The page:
The ash-flow tuffs are believed to have been altered by the same diagenetic event that affected the air-fall tuffs and tuffaceous claystones (Hay 1962a; 1963). The very different alteration of air-fall and ash-flow tuffs is due largely to differences in texture. Densely welded non-porous vitrophyres exhibit chemical alteration typical of leaching by groundwater during hydration, such as that reported by Lipman (1965). The chemical effects are generally small, as might be expected for rocks with no primary porosity and little induced porosity.
Porous glassy material from unwelded basal zones of ash-flow sheets and enclosing tuffaceous claystones and vitric tuffs exhibit severe chemical changes induced by large volumes of groundwater acting on large surface areas. The low porosity and permeability of the vitrophyres precluded significant chemical reaction with the groundwater except possibly for hydration and minor leaching. Where cut by fractures that increased permeability and porosity, the vitrophyres have thin (1-5 cm), zenlitic alteration halos along the cracks (Hay, 1963).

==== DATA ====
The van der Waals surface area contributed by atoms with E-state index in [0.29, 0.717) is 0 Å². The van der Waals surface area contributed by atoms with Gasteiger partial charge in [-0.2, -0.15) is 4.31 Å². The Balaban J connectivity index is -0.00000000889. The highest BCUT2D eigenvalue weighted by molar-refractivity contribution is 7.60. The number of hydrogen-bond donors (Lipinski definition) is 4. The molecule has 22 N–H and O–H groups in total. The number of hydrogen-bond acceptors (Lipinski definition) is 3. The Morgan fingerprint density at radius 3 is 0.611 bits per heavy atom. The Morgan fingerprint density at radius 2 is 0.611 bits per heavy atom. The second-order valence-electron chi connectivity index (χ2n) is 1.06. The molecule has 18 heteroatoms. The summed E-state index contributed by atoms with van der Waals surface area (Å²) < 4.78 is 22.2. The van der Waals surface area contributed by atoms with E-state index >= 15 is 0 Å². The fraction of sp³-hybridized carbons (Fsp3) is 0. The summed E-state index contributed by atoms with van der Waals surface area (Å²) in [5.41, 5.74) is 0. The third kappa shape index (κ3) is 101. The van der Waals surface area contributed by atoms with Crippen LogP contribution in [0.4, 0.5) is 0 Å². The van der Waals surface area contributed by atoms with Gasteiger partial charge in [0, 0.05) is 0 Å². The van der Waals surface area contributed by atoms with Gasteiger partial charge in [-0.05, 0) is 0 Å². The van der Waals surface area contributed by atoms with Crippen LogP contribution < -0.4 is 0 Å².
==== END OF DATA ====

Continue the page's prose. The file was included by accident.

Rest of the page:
Porous, partially welded to unwelded zones in the ash-flow tuffs must have been devitrified prior to diagenetic alteration; otherwise, secondary minerals similar to those in surrounding claystones and tuffs would be expected. Devitrified tuffs contain alkali feldspar and quartz in the groundmass whereas claystone and vitric tuff contain montmorillonite, celadonite, or clinoptilolite. The difference in secondary mineralogy of the welded tuffs and surrounding claystones is probably not due to differences in initial rock compositions because Hay (1963) reported zeolitic alteration of silicic as well as intermediate composition tuff.
The alteration of upper partially welded to unwelded zones is probably unrelated to vapor phase crystallization in the ash flows. This is inferred because typical vapor phase minerals such as tridymite are not commonly observed and quartz is the most abundant silica mineral. Minor chemical changes may have resulted from vapor phase activity, but these were overwhelmed by subsequent diagenetic alteration.